While other major cities like Kaohsiung and Taichung offer a few places for the LGBT community, Taipei remains the star of the show, having many bars, dance clubs, saunas, massage spas & hot springs, along with other gay-popular venues.
Taipei has also become a major destination for gay clubbers and partygoers from around the world, hosting regular world-class dance parties and circuit festivals – the largest of its kind in Asia.
Taiwan’s main airport is the Taoyuan International Airport (TPE), formerly ‘Chiang Kai-Shek’. Located 40km to the southwest of Taipei, the airport serves all major Asian cities and North America. The airport has direct buses to Taipei, Taichung and other major cities.
The Songshan Airport (TSA) in downtown Taipei offers mostly domestic flights only, plus limited charter flights to mainland China and Tokyo’s Haneda airport.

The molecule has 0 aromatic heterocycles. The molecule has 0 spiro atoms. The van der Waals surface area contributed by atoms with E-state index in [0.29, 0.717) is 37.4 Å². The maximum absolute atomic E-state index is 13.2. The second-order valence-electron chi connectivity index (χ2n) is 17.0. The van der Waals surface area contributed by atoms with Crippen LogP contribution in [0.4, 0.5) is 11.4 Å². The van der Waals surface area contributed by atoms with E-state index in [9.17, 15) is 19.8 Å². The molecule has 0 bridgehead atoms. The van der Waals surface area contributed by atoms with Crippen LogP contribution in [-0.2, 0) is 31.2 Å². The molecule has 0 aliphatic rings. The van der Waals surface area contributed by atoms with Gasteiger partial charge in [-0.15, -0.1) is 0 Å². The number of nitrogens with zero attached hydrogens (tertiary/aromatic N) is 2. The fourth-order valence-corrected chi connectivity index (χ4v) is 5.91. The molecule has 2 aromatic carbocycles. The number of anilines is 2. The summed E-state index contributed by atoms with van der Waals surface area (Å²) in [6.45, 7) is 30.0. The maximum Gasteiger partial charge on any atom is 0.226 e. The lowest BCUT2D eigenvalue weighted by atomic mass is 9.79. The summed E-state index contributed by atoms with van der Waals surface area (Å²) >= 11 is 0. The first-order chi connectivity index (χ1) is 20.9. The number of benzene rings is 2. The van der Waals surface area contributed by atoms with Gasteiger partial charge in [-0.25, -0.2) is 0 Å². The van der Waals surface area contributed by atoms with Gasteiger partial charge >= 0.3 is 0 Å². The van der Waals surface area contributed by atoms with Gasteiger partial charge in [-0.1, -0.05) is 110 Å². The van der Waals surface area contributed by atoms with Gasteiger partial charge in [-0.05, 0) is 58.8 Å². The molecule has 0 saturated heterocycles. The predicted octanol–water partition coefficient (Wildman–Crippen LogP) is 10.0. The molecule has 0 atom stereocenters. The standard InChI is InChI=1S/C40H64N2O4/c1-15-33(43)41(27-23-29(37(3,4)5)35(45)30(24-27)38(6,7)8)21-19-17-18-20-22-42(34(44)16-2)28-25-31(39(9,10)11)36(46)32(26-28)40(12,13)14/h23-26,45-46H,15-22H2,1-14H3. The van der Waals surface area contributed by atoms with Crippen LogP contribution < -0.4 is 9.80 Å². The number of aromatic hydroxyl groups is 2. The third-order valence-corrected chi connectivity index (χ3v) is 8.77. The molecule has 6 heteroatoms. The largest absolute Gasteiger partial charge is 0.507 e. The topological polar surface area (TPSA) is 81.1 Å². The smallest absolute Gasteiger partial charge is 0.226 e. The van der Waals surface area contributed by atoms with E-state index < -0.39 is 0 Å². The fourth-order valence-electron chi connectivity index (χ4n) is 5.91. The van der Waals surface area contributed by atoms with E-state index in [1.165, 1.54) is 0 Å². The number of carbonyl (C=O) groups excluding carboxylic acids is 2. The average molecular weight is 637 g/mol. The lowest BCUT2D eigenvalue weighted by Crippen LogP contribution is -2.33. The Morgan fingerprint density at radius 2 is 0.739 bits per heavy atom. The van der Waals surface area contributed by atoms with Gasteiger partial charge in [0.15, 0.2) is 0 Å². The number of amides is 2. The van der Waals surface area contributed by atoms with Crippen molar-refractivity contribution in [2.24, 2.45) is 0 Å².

The Kaohsiung (KHH) domestic & international airports operates flights to other Asian cities including Hong Kong, Toyko Narita, Singapore and Bangkok, and charter flights to mainland China.
Taichung Airport (RMQ) offers domestic flights and international flights to Hong Kong and Vietnam, and charters to mainland China.
Taiwan’s domestic airlines have frequent flights that connect to other major cities. However, it may not be possible to fly from one domestic airport to another. If you want to visit Taiwan’s smaller islands, the plane still is the best option (and in some cases, the only option). Fares are reasonable, and local planes are very good.